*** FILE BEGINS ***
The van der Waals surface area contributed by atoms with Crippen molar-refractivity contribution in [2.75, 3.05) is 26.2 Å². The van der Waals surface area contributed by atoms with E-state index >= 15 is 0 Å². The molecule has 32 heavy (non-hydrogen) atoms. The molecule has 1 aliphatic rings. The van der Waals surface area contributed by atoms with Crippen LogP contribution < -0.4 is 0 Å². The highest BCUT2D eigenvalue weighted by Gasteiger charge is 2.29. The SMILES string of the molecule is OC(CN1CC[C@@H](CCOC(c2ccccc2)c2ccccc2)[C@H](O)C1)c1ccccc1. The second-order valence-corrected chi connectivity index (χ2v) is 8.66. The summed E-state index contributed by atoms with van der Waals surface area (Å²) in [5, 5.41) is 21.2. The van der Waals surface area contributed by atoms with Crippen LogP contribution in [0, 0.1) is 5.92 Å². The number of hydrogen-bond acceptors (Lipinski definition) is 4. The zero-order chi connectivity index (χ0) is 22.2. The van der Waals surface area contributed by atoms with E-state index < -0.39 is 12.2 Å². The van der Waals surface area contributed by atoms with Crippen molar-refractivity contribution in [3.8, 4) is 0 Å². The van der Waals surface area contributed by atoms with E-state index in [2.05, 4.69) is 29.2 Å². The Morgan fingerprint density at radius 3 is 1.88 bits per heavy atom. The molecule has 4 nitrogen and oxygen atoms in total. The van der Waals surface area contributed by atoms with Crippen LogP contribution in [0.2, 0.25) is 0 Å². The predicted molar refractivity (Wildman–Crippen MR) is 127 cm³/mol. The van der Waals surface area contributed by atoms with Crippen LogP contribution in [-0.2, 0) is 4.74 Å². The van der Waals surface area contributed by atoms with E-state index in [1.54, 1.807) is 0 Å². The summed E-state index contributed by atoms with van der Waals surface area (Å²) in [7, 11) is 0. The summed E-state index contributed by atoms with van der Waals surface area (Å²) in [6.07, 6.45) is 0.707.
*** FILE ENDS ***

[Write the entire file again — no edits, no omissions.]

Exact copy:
The van der Waals surface area contributed by atoms with Crippen molar-refractivity contribution in [2.75, 3.05) is 26.2 Å². The van der Waals surface area contributed by atoms with E-state index >= 15 is 0 Å². The molecule has 32 heavy (non-hydrogen) atoms. The molecule has 1 aliphatic rings. The van der Waals surface area contributed by atoms with Crippen LogP contribution < -0.4 is 0 Å². The highest BCUT2D eigenvalue weighted by Gasteiger charge is 2.29. The SMILES string of the molecule is OC(CN1CC[C@@H](CCOC(c2ccccc2)c2ccccc2)[C@H](O)C1)c1ccccc1. The second-order valence-corrected chi connectivity index (χ2v) is 8.66. The summed E-state index contributed by atoms with van der Waals surface area (Å²) in [5, 5.41) is 21.2. The van der Waals surface area contributed by atoms with Crippen LogP contribution in [0, 0.1) is 5.92 Å². The number of hydrogen-bond acceptors (Lipinski definition) is 4. The zero-order chi connectivity index (χ0) is 22.2. The van der Waals surface area contributed by atoms with E-state index < -0.39 is 12.2 Å². The van der Waals surface area contributed by atoms with Crippen molar-refractivity contribution in [3.8, 4) is 0 Å². The van der Waals surface area contributed by atoms with E-state index in [2.05, 4.69) is 29.2 Å². The Morgan fingerprint density at radius 3 is 1.88 bits per heavy atom. The molecule has 4 nitrogen and oxygen atoms in total. The van der Waals surface area contributed by atoms with Crippen LogP contribution in [0.2, 0.25) is 0 Å². The predicted molar refractivity (Wildman–Crippen MR) is 127 cm³/mol. The van der Waals surface area contributed by atoms with Crippen LogP contribution in [-0.2, 0) is 4.74 Å². The van der Waals surface area contributed by atoms with E-state index in [1.54, 1.807) is 0 Å². The summed E-state index contributed by atoms with van der Waals surface area (Å²) in [7, 11) is 0. The summed E-state index contributed by atoms with van der Waals surface area (Å²) in [6.07, 6.45) is 0.707.